"That approach controls costs - 'Dateline' produces three hours a week with a staff of about 200, roughly the same number ABC needs to make the one-hour 'PrimeTime Live' and '20/20' - and diminishes infighting, which has plagued other magazines. 'Our idea was, let's just put one great team together, rather than create walls within the house where we compete with each other,' Lack says. 'In the other shops, there is respect and politeness among colleagues but the fact is, you aren't rooting for the other's success.' NBC also produces, at almost no added cost, a European version of 'Dateline'.

"By contrast, ABC wants its news hours to be distinctive, not only by virtue of their anchor-stars but because of their styles. 'PrimeTime' spotlights investigations and aims for a hipper, edgier feel, a video version, say, of 'Vanity Fair', whereas '20/20' has a middle-American flavor, built around Barbara Walters's profiles, self-help stories, emotional human-interest pieces and investigations.

"'To build a successful franchise, a newsmagazine should have its own voice and its own personality,' says ABC's Alan Wurtzel. 'These things should not be generic.' Last week (at the start of the 1995-96 season), as the networks began rolling out new dramas and comedies, the magazines more than held their own, commercially and journalistically."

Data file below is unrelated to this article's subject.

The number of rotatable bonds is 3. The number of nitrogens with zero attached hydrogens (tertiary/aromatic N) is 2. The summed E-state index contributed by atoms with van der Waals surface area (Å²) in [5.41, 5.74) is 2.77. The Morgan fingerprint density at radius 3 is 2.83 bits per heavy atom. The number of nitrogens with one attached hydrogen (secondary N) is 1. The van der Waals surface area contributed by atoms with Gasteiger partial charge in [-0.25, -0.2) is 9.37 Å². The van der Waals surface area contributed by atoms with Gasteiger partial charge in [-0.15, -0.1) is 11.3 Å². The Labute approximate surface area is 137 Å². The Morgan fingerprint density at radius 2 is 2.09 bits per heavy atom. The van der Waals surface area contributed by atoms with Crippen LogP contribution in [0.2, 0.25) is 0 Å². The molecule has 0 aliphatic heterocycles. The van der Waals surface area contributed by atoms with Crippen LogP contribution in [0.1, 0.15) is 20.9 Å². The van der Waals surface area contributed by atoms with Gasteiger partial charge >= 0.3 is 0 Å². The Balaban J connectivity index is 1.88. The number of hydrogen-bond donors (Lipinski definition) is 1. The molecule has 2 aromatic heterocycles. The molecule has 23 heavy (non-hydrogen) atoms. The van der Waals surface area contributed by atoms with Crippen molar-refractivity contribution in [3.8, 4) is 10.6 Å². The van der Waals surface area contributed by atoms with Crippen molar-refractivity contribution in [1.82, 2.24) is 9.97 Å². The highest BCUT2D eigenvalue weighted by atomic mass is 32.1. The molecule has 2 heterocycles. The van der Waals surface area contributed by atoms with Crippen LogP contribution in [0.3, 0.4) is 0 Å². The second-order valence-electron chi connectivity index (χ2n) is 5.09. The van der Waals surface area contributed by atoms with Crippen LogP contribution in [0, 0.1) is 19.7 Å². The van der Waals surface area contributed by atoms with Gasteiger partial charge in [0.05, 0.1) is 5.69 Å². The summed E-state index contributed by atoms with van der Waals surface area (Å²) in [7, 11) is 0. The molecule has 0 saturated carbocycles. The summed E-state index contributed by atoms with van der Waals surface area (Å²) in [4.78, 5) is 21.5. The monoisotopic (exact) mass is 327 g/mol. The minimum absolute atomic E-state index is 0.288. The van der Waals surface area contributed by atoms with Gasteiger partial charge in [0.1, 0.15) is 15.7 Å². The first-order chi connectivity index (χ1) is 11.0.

Marc Gunther continued with the 'Nieman Reports', "Whatever one thinks of the network prime time magazines, even a casual viewer can see that they are not governed by news values in the traditional sense. Executive producers of these magazines don’t see themselves as under any obligation to cover the most important stories of the moment. Nor do they act like the kind of journalist whose job it is to provide citizens with information they need to participate in a democracy.